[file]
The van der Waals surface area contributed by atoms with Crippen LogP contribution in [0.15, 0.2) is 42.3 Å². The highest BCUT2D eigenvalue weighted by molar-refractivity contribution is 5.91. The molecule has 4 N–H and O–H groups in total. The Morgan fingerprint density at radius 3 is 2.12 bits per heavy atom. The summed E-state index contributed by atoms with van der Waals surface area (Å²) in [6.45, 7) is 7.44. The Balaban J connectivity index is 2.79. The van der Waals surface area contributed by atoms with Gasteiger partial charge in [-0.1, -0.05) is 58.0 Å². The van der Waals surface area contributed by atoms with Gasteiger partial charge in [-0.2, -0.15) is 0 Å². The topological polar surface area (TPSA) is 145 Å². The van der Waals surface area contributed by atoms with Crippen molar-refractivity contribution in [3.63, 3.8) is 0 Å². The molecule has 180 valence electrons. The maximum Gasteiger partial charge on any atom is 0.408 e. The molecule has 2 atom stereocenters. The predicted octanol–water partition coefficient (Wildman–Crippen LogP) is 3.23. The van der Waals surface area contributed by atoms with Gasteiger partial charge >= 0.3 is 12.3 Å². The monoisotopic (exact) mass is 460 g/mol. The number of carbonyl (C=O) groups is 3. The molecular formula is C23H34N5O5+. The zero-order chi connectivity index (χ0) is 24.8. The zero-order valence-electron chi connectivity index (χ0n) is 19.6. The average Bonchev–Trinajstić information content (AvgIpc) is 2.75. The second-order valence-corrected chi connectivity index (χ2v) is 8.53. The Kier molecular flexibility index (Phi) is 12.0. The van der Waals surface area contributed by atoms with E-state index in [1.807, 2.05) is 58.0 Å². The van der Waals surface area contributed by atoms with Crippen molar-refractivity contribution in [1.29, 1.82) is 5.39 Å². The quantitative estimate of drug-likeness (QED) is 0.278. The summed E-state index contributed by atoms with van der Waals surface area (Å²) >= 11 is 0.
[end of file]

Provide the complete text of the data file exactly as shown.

The van der Waals surface area contributed by atoms with Crippen LogP contribution in [0.15, 0.2) is 42.3 Å². The highest BCUT2D eigenvalue weighted by molar-refractivity contribution is 5.91. The molecule has 4 N–H and O–H groups in total. The Morgan fingerprint density at radius 3 is 2.12 bits per heavy atom. The summed E-state index contributed by atoms with van der Waals surface area (Å²) in [6.45, 7) is 7.44. The Balaban J connectivity index is 2.79. The van der Waals surface area contributed by atoms with Gasteiger partial charge in [-0.1, -0.05) is 58.0 Å². The van der Waals surface area contributed by atoms with Gasteiger partial charge in [-0.2, -0.15) is 0 Å². The topological polar surface area (TPSA) is 145 Å². The van der Waals surface area contributed by atoms with Crippen molar-refractivity contribution in [3.63, 3.8) is 0 Å². The molecule has 180 valence electrons. The maximum Gasteiger partial charge on any atom is 0.408 e. The molecule has 2 atom stereocenters. The predicted octanol–water partition coefficient (Wildman–Crippen LogP) is 3.23. The van der Waals surface area contributed by atoms with Gasteiger partial charge >= 0.3 is 12.3 Å². The monoisotopic (exact) mass is 460 g/mol. The number of carbonyl (C=O) groups is 3. The molecular formula is C23H34N5O5+. The zero-order chi connectivity index (χ0) is 24.8. The zero-order valence-electron chi connectivity index (χ0n) is 19.6. The average Bonchev–Trinajstić information content (AvgIpc) is 2.75. The second-order valence-corrected chi connectivity index (χ2v) is 8.53. The Kier molecular flexibility index (Phi) is 12.0. The van der Waals surface area contributed by atoms with E-state index in [1.807, 2.05) is 58.0 Å². The van der Waals surface area contributed by atoms with Crippen molar-refractivity contribution in [1.29, 1.82) is 5.39 Å². The quantitative estimate of drug-likeness (QED) is 0.278. The summed E-state index contributed by atoms with van der Waals surface area (Å²) >= 11 is 0.